Columbus budget proposal includes one-cent fire increase, employee raise options

Published 5:33 pm Tuesday, May 22, 2012

Columbus Town Council recently began considering its fiscal year 2012-13 proposed budget, which includes a one-cent tax increase for its fire department but no increases in water and sewer rates.
The Polk County Board of Commissioners has to decide whether the Columbus Fire Department will receive the one-cent tax increase, so if the county declines the increase, Columbus will have no tax increases.
Columbus Town Manager Jonathan Kanipe presented his recommended budget to the town council Thursday, May 17. Council has a few options in terms of employee salary increases, ranging from one percent to four percent. A one percent increase would cost $6,908; a two percent increase would cost $13,814; a three percent increase would cost $20,721 and a four percent increase would cost $27,627.
Kanipe has recommended a four-percent increase for each full-time employee, saying the last salary increase was in September 2008.
“A four-percent increase would equate to a one-percent increase per year since that time, and remains below Social Security COLAs from that same time period,” Kanipe said.
The town gave each full-time employee a $1,000 bonus at the end of last fiscal year and Kanipe said a one-time bonus is another option for council at the end of the current year budget.
If council decides to implement a salary increase next fiscal year, the town will pay for general fund employees out of the fund balance, and funding for the water/sewer employees’ will come from the water/sewer contingency fund.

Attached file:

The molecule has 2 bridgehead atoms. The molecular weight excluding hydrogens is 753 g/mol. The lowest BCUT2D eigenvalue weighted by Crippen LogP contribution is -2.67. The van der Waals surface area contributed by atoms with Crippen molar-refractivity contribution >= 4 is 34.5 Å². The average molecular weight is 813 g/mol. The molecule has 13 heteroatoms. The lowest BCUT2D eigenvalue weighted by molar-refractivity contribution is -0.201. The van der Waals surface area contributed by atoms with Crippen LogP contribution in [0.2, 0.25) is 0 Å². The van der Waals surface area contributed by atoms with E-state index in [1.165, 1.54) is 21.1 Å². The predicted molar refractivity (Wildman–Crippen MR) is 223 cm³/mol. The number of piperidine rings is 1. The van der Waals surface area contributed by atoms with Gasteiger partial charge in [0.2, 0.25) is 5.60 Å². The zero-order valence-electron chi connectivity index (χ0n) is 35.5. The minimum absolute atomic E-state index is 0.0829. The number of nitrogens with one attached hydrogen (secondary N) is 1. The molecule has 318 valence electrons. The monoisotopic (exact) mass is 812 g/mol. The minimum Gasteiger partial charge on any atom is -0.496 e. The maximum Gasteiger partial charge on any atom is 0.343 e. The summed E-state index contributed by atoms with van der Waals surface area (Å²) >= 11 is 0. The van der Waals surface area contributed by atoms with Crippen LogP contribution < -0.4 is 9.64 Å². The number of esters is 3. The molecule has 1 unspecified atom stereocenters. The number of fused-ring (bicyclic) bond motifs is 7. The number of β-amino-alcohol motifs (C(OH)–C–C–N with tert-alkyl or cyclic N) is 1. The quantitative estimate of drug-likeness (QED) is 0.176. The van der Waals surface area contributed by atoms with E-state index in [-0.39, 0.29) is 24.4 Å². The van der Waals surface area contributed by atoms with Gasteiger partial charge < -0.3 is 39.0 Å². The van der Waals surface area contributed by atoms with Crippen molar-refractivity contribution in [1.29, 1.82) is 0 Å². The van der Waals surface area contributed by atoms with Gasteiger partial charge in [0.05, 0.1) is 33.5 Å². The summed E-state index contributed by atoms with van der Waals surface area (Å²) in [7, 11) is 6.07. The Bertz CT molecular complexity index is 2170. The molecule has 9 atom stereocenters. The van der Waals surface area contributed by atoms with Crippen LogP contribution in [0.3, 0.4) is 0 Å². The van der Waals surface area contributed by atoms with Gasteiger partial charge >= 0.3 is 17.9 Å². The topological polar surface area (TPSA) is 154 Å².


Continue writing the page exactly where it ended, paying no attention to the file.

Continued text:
Next year’s budget proposal includes $66,409 in the water/sewer contingency fund. The town has another $33,585 budgeted in the water/sewer fund as debt reserve for the wastewater treatment plant rehabilitation.
Columbus’ budget is proposed at $2,016,750, with $924,445 coming from the general fund and $1,092,305 coming from the water/sewer fund.
The proposed tax rate would go from 39 cents per $100 of property valuation to 40 cents per $100 of property valuation if the county approves the fire budget increase. Of the 40 cents, 5 cents would be for fire service.
The town projects a decrease in assessed property value next year. One reason for the decrease is a drop in the value of the Laurelhurst/Laurelwoods retirement facility. Laurelhurst/Laurelwoods appealed the tax valuation to the state board of equalization and review and received a reduction.
The town’s total assessed property values decreased from $122,000,000 this year to $115,286,000 next year.
Motor vehicle assessed values have also decreased. Columbus is projecting a 10-percent reduction in motor vehicle values. The town expects to receive the same sales tax revenues as in this fiscal year, $176,000.
Council held a budget retreat this year and prioritized goals for the town, with next year’s budget focusing on those goals.
The highest priority was purchasing mobile data terminals (MDT) for police vehicles.  The town already made those purchases this fiscal year.
Other priorities included salary increases for employees, which could occur next fiscal year, and security improvements at the police department. The town’s public works staff is currently remodeling the interior of the building, with costs paid for out of this year’s budget.
Next year’s budget will take care of several other priorities named by council, including the purchase of a truck for the public works department. The town plans to purchase a Dodge Ram 3500 at a price of $30,000. The town is also considering using Powell Bill funding next year to take care of Gibson Street resurfacing and drainage repairs.
Other priorities are staff training for the police department and clerk. Town clerk Donna Butler is retiring next fiscal year, and next year’s budget also includes funding for necessary training.
Council has scheduled a budget work session for May 31 at 6 p.m.

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